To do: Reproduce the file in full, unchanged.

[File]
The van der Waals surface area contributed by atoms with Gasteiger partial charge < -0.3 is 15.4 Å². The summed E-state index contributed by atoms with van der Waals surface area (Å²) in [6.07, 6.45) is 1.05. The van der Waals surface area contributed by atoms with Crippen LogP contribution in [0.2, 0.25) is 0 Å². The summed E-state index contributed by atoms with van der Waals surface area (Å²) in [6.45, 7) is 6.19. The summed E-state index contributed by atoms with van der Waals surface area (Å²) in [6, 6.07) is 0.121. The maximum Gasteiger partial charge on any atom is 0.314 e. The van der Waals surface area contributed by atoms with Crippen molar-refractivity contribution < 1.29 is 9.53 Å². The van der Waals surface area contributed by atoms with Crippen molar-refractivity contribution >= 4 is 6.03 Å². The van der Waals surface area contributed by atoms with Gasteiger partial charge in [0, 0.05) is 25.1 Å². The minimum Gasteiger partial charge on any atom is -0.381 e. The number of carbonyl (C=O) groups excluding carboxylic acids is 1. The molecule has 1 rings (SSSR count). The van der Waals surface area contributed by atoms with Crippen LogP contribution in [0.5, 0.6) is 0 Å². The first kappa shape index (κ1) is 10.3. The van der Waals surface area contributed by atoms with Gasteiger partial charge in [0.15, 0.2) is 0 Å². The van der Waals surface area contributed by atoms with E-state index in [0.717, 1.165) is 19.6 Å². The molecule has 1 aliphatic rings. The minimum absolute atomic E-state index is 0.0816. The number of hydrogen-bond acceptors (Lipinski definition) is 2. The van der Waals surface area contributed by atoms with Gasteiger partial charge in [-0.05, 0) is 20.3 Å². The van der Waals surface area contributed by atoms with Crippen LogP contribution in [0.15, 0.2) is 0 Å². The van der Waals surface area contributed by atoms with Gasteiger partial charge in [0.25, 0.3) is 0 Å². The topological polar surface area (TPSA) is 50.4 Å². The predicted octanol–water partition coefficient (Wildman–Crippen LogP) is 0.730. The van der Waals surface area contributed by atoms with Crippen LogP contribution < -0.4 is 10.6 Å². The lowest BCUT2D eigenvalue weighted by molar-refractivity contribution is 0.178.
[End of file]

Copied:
The van der Waals surface area contributed by atoms with Gasteiger partial charge < -0.3 is 15.4 Å². The summed E-state index contributed by atoms with van der Waals surface area (Å²) in [6.07, 6.45) is 1.05. The van der Waals surface area contributed by atoms with Crippen LogP contribution in [0.2, 0.25) is 0 Å². The summed E-state index contributed by atoms with van der Waals surface area (Å²) in [6.45, 7) is 6.19. The summed E-state index contributed by atoms with van der Waals surface area (Å²) in [6, 6.07) is 0.121. The maximum Gasteiger partial charge on any atom is 0.314 e. The van der Waals surface area contributed by atoms with Crippen molar-refractivity contribution < 1.29 is 9.53 Å². The van der Waals surface area contributed by atoms with Crippen molar-refractivity contribution >= 4 is 6.03 Å². The van der Waals surface area contributed by atoms with Gasteiger partial charge in [0, 0.05) is 25.1 Å². The minimum Gasteiger partial charge on any atom is -0.381 e. The number of carbonyl (C=O) groups excluding carboxylic acids is 1. The molecule has 1 rings (SSSR count). The van der Waals surface area contributed by atoms with Crippen LogP contribution in [0.5, 0.6) is 0 Å². The first kappa shape index (κ1) is 10.3. The van der Waals surface area contributed by atoms with Gasteiger partial charge in [0.15, 0.2) is 0 Å². The van der Waals surface area contributed by atoms with E-state index in [0.717, 1.165) is 19.6 Å². The molecule has 1 aliphatic rings. The minimum absolute atomic E-state index is 0.0816. The number of hydrogen-bond acceptors (Lipinski definition) is 2. The van der Waals surface area contributed by atoms with Gasteiger partial charge in [-0.05, 0) is 20.3 Å². The van der Waals surface area contributed by atoms with Crippen LogP contribution in [0.15, 0.2) is 0 Å². The van der Waals surface area contributed by atoms with Gasteiger partial charge in [0.25, 0.3) is 0 Å². The topological polar surface area (TPSA) is 50.4 Å². The predicted octanol–water partition coefficient (Wildman–Crippen LogP) is 0.730. The van der Waals surface area contributed by atoms with Crippen LogP contribution < -0.4 is 10.6 Å². The lowest BCUT2D eigenvalue weighted by molar-refractivity contribution is 0.178.